With the onset of the new decade, the business world is rapidly transforming. This is mainly due to demographic and rapid technological changes. So, what does it mean for leaders of industry? The answer lies in new challenges and opportunities that extend beyond the physical workspace. The disruptions in structure and the functioning of teams mean managers need to change, too.
In a recent assignment, I got a chance to work with a dedicated team that was stationed at a client’s office. It was an experience that not only gave me a fresh perspective on leadership, but also highlighted the new opportunities that come with it. At the end of it all, we successfully managed to overcome these hurdles and crown the success with an award at the PRCA 2020 Awards.
Today, I’ll take you through some of the challenges that the modern-day market presents for leaders.
Workplaces are diverse. It’s no surprise that some managers are leading as many as five different generations in one single team as well as people from various nationalities and of different age groups. Irrespective of the industry, modern day workplaces are diverse and will continue to be so in the years to come.
Managers are leading staff with short tenures, as people don’t aspire to be lifelong employees. Gone are the days when people chose to spend decades with the same organisation. Modern employees aspire for change and new challenges.
In previous decades, management was about stern hierarchies, top-down decision making, and scientific management. But today, we’re steering away from rigid, management approaches. Collaboration is the key, along with the traditional elements of management, targets, training, and feedback.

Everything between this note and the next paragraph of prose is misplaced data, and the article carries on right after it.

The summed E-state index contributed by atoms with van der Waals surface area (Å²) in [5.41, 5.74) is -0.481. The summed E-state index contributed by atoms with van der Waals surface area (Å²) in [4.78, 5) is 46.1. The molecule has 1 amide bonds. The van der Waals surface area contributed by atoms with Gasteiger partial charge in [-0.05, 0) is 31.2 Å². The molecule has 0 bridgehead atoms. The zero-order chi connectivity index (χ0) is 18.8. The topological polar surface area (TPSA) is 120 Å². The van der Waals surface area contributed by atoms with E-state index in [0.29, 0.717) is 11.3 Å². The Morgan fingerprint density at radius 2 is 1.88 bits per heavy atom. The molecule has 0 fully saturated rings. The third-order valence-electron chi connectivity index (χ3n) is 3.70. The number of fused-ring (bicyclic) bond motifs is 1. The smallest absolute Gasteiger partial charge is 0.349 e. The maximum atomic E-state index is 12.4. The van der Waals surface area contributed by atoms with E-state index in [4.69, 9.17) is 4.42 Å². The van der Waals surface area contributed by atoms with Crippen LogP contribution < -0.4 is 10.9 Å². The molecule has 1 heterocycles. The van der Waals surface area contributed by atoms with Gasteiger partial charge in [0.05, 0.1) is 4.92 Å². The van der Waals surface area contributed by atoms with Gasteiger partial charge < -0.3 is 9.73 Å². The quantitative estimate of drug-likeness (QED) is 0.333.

Workplaces now and in the future will value employee engagement as much as performance management; the leaders will recognise and embrace different points of view. These structures also mean that leaders are less likely to govern several tiers of managers below them.
Being a great leader requires taking proactive steps to improve your capabilities. Committed leaders need to stay on top of current trends influencing their company, industry, employees, and themselves.
In this evolving landscape, leaders and managers who step outside their comfort zone and adapt to and even drive change will be the ones that stay successful. These leaders have the wisdom and courage to try and find new ways to achieve goals. These will support the evolution in their organisation and teams to thrive in an ever-changing environment.
Just like leaders who adapt to change, managers of the future will be creative in their approach to solving problems at the workplace. Evolving business landscapes and disruptive technology means new opportunities that need to be approached with fresh ideas. These leaders will be integral to shaping the change, rather than be just being passive and reactive.
The successful leaders of tomorrow will be those who can identify and close opportunity gaps in their market. In doing so, they’ll effectively manage competitive threats as they arise and anticipate trends and solutions. Broadening observations to find opportunities, exploring new frontiers, and identifying timing and depth of opportunities are crucial elements of this trait. These individuals will innovate to overcome opportunity gaps, and they’ll find new ways of doing things and drive their team to meet goals.
Reem Masswadeh is Client Services Director at Cicero & Bernay Public Relations, an independent PR agency headquartered in Dubai offering new-age public relations consultancy to the UAE and across the MENA region. | www.cbpr.me